When I came out of the fog, I made this decision - no more "to do" lists.  From now on, I'm focusing on an "I did" list.  Celebrate my accomplishments, focus on my successes, baby steps to giant leaps.  This is how I will take an active part in my transformation - reflect on results and enjoy the experiences as they come.

5775 - I'm going to be busy, joyfully busy and I am looking forward to every sermon, teaching, guidance, friendship and connection that will help me grow.

Thursday, September 25, 2014

Hello 5775

As the Jewish New Year begins, I find myself with mixed emotions.  Tonight, our family celebrated alone.  I worked today, we took our son to the doctor, we grabbed lunch, and then I took my daughter to her piano lesson.   An ordinary day.

After the piano lesson, I went to pick up the special kugel I bought thinking that I might cook a nice dinner for the holiday, but it didn't happen.  My daughter and I had an interesting conversation about how we observe Judaism and why my insides don't match my outsides.  How is it that we are so connectedly Jewish outside our home and to our community, but once we step in our house, we are struggling to find our Jewish spirituality in our home.

I have been on a path of learning for the past 10 years, more seriously the last 3 years.  Meditation, Torah study, conversations with Rabbis, and even a little Hebrew to give me more confidence.   I see this only growing.  I love going to shul to be part of the community and it gives me great joy and satisfaction.  My husband is on a path also, engaged in the community and as a teacher at a Jewish school.  My kids go to a Jewish day school and get a beautiful and rich Jewish education.

We are all immersed in the Jewish community and yet, inside our home, you could never tell.  Our home is not kosher; I cook for my family, but don't feel comfortable inviting others over to our non-kosher home; and frankly, our lives have been so busy outside the home that being at home alone is the only time I can relax.  There is not one answer.  I could easily bring in kosher food, cook only vegetarian and at least, invite over those I know won't care.

Something stops me.  Time, energy, insecurity, and life.  In 5775, I want more.  I want more than to be a guest.  I want to invite people in - to study, to share, and to eat.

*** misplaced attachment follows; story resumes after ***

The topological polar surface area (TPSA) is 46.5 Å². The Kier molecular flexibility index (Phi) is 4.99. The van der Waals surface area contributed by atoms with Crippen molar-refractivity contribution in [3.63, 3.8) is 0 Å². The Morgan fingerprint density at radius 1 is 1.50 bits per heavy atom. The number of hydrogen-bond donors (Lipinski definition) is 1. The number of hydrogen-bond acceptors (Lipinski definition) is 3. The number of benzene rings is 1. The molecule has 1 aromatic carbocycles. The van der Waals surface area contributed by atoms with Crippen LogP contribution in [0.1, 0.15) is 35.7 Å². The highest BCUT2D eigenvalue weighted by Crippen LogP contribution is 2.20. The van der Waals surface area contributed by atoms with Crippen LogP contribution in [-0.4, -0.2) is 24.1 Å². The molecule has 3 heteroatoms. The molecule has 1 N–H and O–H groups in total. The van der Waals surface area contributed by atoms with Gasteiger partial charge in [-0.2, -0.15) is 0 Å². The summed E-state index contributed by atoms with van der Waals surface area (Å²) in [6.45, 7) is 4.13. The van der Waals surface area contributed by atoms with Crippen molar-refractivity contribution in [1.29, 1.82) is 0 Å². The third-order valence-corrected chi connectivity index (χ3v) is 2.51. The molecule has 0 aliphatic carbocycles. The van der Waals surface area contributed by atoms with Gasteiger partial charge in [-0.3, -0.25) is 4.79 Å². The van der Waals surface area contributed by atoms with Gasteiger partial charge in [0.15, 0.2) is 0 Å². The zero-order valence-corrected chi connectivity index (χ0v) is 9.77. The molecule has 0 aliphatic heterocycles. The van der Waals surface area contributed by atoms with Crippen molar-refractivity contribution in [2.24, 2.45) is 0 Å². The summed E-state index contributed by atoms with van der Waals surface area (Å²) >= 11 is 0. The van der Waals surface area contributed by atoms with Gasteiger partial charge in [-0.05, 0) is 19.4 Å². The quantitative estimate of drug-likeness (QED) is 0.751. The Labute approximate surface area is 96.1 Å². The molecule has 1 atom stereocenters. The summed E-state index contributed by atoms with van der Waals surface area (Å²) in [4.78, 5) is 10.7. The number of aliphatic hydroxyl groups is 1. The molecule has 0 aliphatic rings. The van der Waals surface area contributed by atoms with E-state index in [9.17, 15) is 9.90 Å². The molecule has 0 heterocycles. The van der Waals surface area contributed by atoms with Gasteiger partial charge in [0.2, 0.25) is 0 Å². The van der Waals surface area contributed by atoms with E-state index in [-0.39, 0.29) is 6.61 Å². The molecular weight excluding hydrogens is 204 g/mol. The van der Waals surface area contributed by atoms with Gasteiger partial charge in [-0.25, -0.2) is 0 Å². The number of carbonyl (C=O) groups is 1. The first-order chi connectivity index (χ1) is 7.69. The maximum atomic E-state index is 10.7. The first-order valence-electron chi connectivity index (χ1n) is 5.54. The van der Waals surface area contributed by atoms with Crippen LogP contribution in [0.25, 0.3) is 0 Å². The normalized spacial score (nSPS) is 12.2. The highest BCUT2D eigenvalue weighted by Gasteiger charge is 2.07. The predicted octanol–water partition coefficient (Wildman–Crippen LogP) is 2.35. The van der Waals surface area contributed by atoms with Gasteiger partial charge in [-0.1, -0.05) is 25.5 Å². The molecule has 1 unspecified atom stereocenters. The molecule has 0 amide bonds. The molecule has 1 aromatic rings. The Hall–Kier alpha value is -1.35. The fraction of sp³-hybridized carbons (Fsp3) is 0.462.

And I will also forgive myself for creating a life that is busy within a community that I love so much.

Wishing everyone a year of growing, forgiving, and taking the opportunities that are given to you and making them special and important.

L'Shana Tova!

Wednesday, September 3, 2014

Lessons in August and Welcome back September

 "August" - I needed to know what it meant.  It has been a very emotional month for me as I searched within myself for the answers to some questions.  These are the words that appeared when I searched Webster's Thesaurus.

distinguished, respected, eminent, venerable, hallowed, illustrious, prestigious, 
renowned, celebrated, honored, acclaimed, esteemed, exalted; great, important, 
lofty, noble; imposing, impressive, awe-inspiring, stately, grand, dignified

I was a bit surprised since these are not the words that I have been experiencing in the month.  If asked, I would have chosen words like vulnerable, raw, rustic, helpless, and soft.  August was always the month of dread - we didn't want summer to end, we didn't want school to begin.  August was also the sweet spot of the summer, forcing you to see the end of the fun and step into the next phase of your life.

And it did not fail me.  I did a lot of soul searching this month, deciding what is best for my family, looking to make decisions that are right for so many people (not an easy challenge).  I was at my most vulnerable, thinking and rethinking and overthinking all that could happen to my family if I did, if I didn't, if we did, if we didn't.

And then I asked for help.  Thanks to the guidance of good souls around me - I received the following advice  ( and I am paraphrasing as I heard it):

  • Don't worry so much about making the right decision, spend your time on how you will make the decision right.   (This spoke to me because I often think of decision as opportunities and not always as right or wrong.)
  • What does your mind, your heart, and/or your gut say?  Are all three voices aligned?
The final exercise that someone gave me was the following:  Pretend you are you a year from now, what letter would you write to your "today" self?  Here is what I wrote:

                           Dear Lori,
I am so happy that you made this decision - Good for you!! 
I know it wasn't easy, but I am so proud of you---

That letter I wrote to myself is now framed and will be sitting on my desk for quite awhile.  

So August turned out to be impressive, lofty, noble, grand and in my spiritual search, it has been quite awe-inspiring.  So thank you August for an intense, forceful, spirited and thought-provoking month.  I did more than survive it, I embraced it and held it close.  

Now in search of September and its meaning.  Happy September, may it be all you want in a month.

Saturday, August 9, 2014

Learning with Rabbis - Today I Noticed

If you told me 20 years ago that I would be immersed in my synagogue, studying with Rabbis and even calling some of them friends (the real kind, not like on Facebook), I would have laughed and told you that you were crazy.  Luckily, this is what my life is today and for that I am extremely grateful.  As we say in meditation, today I noticed.